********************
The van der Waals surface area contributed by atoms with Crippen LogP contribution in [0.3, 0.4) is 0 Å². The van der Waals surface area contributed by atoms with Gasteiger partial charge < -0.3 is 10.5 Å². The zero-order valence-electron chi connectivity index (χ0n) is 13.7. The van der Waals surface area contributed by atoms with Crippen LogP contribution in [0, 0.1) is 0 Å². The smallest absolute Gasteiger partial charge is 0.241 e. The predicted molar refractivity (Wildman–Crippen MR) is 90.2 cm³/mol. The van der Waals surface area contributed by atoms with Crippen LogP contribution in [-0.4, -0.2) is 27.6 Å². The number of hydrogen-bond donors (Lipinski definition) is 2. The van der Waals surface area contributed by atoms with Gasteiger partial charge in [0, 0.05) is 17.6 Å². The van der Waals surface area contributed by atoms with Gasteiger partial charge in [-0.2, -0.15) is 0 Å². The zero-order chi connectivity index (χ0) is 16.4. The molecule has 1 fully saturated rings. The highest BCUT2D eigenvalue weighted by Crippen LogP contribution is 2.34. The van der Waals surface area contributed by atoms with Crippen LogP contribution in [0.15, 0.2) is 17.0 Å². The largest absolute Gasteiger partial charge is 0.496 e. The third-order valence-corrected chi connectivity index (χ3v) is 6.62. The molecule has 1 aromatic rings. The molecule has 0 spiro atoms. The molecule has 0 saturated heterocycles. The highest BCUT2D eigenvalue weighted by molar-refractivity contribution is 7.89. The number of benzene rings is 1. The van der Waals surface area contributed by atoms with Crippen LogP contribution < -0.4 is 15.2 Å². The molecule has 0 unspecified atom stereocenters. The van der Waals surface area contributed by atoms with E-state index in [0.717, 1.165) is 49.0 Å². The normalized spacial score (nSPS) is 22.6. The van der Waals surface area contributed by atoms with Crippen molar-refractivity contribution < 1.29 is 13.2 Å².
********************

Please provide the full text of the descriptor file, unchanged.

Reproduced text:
The van der Waals surface area contributed by atoms with Crippen LogP contribution in [0.3, 0.4) is 0 Å². The van der Waals surface area contributed by atoms with Gasteiger partial charge < -0.3 is 10.5 Å². The zero-order valence-electron chi connectivity index (χ0n) is 13.7. The van der Waals surface area contributed by atoms with Crippen LogP contribution in [0, 0.1) is 0 Å². The smallest absolute Gasteiger partial charge is 0.241 e. The predicted molar refractivity (Wildman–Crippen MR) is 90.2 cm³/mol. The van der Waals surface area contributed by atoms with Crippen LogP contribution in [-0.4, -0.2) is 27.6 Å². The number of hydrogen-bond donors (Lipinski definition) is 2. The van der Waals surface area contributed by atoms with Gasteiger partial charge in [0, 0.05) is 17.6 Å². The van der Waals surface area contributed by atoms with Gasteiger partial charge in [-0.2, -0.15) is 0 Å². The zero-order chi connectivity index (χ0) is 16.4. The molecule has 1 fully saturated rings. The highest BCUT2D eigenvalue weighted by Crippen LogP contribution is 2.34. The van der Waals surface area contributed by atoms with Crippen LogP contribution in [0.15, 0.2) is 17.0 Å². The largest absolute Gasteiger partial charge is 0.496 e. The third-order valence-corrected chi connectivity index (χ3v) is 6.62. The molecule has 1 aromatic rings. The molecule has 0 spiro atoms. The molecule has 0 saturated heterocycles. The highest BCUT2D eigenvalue weighted by molar-refractivity contribution is 7.89. The number of benzene rings is 1. The van der Waals surface area contributed by atoms with Crippen LogP contribution < -0.4 is 15.2 Å². The molecule has 0 unspecified atom stereocenters. The van der Waals surface area contributed by atoms with E-state index in [0.717, 1.165) is 49.0 Å². The normalized spacial score (nSPS) is 22.6. The van der Waals surface area contributed by atoms with Crippen molar-refractivity contribution < 1.29 is 13.2 Å².